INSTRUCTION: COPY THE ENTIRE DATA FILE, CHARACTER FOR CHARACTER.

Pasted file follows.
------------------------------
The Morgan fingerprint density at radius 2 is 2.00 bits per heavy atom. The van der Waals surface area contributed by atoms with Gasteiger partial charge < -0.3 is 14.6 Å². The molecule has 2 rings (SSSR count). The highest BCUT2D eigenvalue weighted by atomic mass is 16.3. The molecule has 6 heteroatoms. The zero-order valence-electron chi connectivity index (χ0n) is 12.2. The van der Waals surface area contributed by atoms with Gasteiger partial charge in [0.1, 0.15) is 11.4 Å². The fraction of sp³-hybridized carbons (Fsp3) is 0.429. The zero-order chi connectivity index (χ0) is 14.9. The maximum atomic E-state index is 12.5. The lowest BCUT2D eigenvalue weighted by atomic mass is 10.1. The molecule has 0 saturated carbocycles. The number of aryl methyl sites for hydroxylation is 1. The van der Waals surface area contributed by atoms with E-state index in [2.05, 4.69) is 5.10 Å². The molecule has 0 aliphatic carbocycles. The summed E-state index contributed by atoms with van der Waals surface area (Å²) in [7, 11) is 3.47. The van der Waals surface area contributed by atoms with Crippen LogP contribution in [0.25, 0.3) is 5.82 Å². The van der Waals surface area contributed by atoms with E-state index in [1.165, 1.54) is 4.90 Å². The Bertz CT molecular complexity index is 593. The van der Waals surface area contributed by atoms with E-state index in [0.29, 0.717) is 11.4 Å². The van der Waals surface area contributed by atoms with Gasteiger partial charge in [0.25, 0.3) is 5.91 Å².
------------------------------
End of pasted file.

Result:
The Morgan fingerprint density at radius 2 is 2.00 bits per heavy atom. The van der Waals surface area contributed by atoms with Gasteiger partial charge < -0.3 is 14.6 Å². The molecule has 2 rings (SSSR count). The highest BCUT2D eigenvalue weighted by atomic mass is 16.3. The molecule has 6 heteroatoms. The zero-order valence-electron chi connectivity index (χ0n) is 12.2. The van der Waals surface area contributed by atoms with Gasteiger partial charge in [0.1, 0.15) is 11.4 Å². The fraction of sp³-hybridized carbons (Fsp3) is 0.429. The zero-order chi connectivity index (χ0) is 14.9. The maximum atomic E-state index is 12.5. The lowest BCUT2D eigenvalue weighted by atomic mass is 10.1. The molecule has 0 saturated carbocycles. The number of aryl methyl sites for hydroxylation is 1. The van der Waals surface area contributed by atoms with E-state index in [2.05, 4.69) is 5.10 Å². The molecule has 0 aliphatic carbocycles. The summed E-state index contributed by atoms with van der Waals surface area (Å²) in [7, 11) is 3.47. The van der Waals surface area contributed by atoms with Crippen LogP contribution in [0.25, 0.3) is 5.82 Å². The van der Waals surface area contributed by atoms with E-state index in [1.165, 1.54) is 4.90 Å². The Bertz CT molecular complexity index is 593. The van der Waals surface area contributed by atoms with E-state index in [0.29, 0.717) is 11.4 Å². The van der Waals surface area contributed by atoms with Gasteiger partial charge in [0.25, 0.3) is 5.91 Å².